Programme

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Friday, 16 May 2014
10:00 AM – 11:00 AM – Opening Session
  • Welcome Note by Imran Rahman, ULAB Vice-Chancellor
  • Introduction to the Program by K. Anis Ahmed, Publisher, Bengal Lights
  • Guest Speech by Maya Jaggi: A New Globalism in Letters
  • A reading by Farrukh Dhondy, introduced  by Khademul Islam
11:00 AM – 11:30 AM – Refreshments
11:30 AM – 01:00 PM – Panel 1: Native Informants: Art of Sabotage

Moderator

  • Kaiser Haq

Discussants

  • Farah Ghuznavi
  • Farrukh Dhondy
  • Firdous Azim

Panel Details: Whenever cultures of unequal power meet, the lesser power is almost invariably placed in the role of a “native informant”: a puppet, acting out a likeness of its culture.  This figure is well known from writings of the colonial period, but are there new variants of it that are demanded and rewarded by a new globalism? And is the “native” ever really that passive? This panel will look at sub-continental writers – Naipaul, Kureishi, Ali, and of course, Farruk Dhondy on stage himself – to see how “natives” subvert the informant role to create texts of abiding literary richness. And how such pressures may still persist, and when or how writers pass or falter.

01:15 PM – 01:45 PM – Reading by Syed Manzoorul Islam
01:45 PM – 02:30 pm – Lunch
02:45 PM – 03:15 PM – Reading by Alev Adil
03:30 PM – 05:00 PM – Panel 2: Muslims In Fiction: New Prototypes

Moderator

  • Khademul Islam

Discussants

  • Alev Adil
  • Fakrul Alam
  • Mohammed Hanif

Panel Details: Post 9/11, a host of books with Muslim characters were written – some by Muslim writers – and brought out by Western publishers to great acclaim. Do these works bear the marks of a distorted political discourse? Did they serve up simple binaries of “good” and “bad” Muslims? Or did the writers still manage to capture the  tremendous heterogeneity of the Muslim world? This panel will focus on two recent books: Tabish Khair’s How to Fight Islamist Terror from the Missionary Position, and Mohsin Hamid’s The Reluctant Fundamentalist, but also refer to other salient works.

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Saturday, 17 May 2014
10:00 AM – 11:30 AM – Panel 3: New Lines, New Letters

Moderator

  • Maya Jaggi

Discussants

  • Alev Adil
  • Nick Richardson

Panel Details: World Literature is a catch-all name for writings from the West that, often thanks to colonial pathways, but also their inherent universality, found audiences across many cultures. The newer nomenclature of Global Literature has served as a code for writings from the other direction. Now an even newer trend is surfacing: lines that didn’t exist – between Russian and French, or Chinese and English – but are drawn as new generations cross non-colonial borders into new paradigms. Is Anderi Makine a French writer? Is Yiyun Li Chinese? If they belong neither to the culture of their familial origins nor to the host culture, who are they? Can writers be free-floaters – artists, indeed, of the floating world?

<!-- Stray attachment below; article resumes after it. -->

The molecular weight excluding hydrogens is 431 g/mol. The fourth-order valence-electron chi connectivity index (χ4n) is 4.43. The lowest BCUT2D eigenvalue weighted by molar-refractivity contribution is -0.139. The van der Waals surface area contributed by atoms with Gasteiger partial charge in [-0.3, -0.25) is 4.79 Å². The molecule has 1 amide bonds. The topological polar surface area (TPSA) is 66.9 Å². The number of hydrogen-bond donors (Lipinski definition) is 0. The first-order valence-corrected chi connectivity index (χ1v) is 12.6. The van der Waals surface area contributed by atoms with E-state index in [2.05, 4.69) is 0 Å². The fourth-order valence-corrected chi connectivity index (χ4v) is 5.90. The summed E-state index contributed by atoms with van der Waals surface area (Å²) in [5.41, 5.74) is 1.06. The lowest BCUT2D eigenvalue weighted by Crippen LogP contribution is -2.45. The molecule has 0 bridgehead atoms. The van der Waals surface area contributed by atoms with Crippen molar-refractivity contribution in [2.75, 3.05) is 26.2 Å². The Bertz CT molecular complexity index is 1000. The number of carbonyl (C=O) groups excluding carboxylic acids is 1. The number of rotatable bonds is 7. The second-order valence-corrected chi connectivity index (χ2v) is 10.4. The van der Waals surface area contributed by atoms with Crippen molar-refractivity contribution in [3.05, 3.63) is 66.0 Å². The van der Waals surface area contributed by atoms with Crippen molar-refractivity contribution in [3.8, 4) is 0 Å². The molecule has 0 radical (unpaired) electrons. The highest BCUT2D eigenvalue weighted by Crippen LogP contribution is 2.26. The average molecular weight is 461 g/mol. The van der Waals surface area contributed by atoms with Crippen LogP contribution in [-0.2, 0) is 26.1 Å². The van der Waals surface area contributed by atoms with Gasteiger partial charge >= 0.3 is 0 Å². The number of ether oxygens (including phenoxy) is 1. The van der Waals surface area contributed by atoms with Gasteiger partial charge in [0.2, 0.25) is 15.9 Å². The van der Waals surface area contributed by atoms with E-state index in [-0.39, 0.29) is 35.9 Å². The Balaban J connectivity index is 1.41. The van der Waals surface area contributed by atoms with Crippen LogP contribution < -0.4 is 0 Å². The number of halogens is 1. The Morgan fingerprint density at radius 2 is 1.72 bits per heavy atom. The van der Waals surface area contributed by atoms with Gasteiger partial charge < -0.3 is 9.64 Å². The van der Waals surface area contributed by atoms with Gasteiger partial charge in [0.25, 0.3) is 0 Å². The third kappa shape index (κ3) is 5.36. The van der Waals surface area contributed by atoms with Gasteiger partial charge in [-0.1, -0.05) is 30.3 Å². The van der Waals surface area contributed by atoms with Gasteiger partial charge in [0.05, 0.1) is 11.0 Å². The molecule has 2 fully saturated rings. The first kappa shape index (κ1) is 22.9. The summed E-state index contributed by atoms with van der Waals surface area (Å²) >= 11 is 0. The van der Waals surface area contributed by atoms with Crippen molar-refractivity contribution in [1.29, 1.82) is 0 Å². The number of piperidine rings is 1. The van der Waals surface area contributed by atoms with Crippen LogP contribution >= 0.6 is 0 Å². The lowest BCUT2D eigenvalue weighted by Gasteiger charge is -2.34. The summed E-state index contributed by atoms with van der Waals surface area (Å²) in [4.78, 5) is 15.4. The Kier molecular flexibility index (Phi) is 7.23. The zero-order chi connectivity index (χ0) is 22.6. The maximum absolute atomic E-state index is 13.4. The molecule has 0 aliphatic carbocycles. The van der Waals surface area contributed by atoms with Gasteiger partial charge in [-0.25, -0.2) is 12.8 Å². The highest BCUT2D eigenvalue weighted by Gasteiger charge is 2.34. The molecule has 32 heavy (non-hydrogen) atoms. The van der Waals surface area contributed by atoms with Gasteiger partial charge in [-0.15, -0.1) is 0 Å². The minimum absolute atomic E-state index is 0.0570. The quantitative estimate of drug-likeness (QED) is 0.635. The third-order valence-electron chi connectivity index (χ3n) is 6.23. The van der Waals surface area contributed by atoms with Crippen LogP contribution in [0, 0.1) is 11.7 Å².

11:30 AM – 12:00 PM – Reading by Maria Chaudhuri
12:00 PM – 12:30 PM – Reading by Chandrahas Choudhury
12:30 PM – 01:00 PM – Lunch
01:00 PM – 02:30 PM – Panel 4: Post-Post-Colonials: Breaking Bad

Moderator

  • Ahsan Akbar

Discussants

  • Chandrahas Choudhury
  • Nick Richardson
  • Sadaf Saaz

Panel Details: Increasingly writers from once-colonial places are moving away from the role of “exotics”. Less interested to use their characters as stand-ins for an entire nation or group, they are more keen to delve into issues of human and intellectual compulsion. Is the Western audience, still a robust market for updated informants, willing to embrace such works? Rana Dasgupta’s Solo might be one of the more dramatic expressions of such departures. But he’s not the only one. This panel will look at writers such as Tash Aw and Jeet Thayil, among others, who are finding startling ways to re-shape western notions of what to expect from “others.”

02:45 PM – 03:15 PM – Reading by Mohammed Hanif
03:30 PM – 05:00 PM – Closing Session: Neither Reportage, Nor Fantasy: The Speculative Sphere of Fiction

Moderator

  • K Anis Ahmed

Discussants

  • Chandrahas Choudhury
  • Maya Jaggi
  • Mohammed Hanif
  • Syed Manzoorul Islam

Panel Details: This session will bring writers together in a discussion about the form of fiction. Neocolonial demands are not the only reasons that reportage or ethnography masquerade as literature. Other pressures – socialism and nationalism – have also harvested comparably damaged crops. The rebellion against such strictures has sent some writers into flights of invention where fantasy is no longer an element of fiction, but the entirety of it. In the best cases, as with García Márquez, reportage and fantasy melded marvelously to yield a form of consciousness that feels resonant and real. With dutiful reportage and escapist fantasies on the wane, are authors like Sebald, Bolaño, Makine and Marías harbingers of a new discursive moment in world literature? Are we on the verge of a new world literature, one which will yield whole new ways of looking at what it means to be human?

05:00 PM Closing
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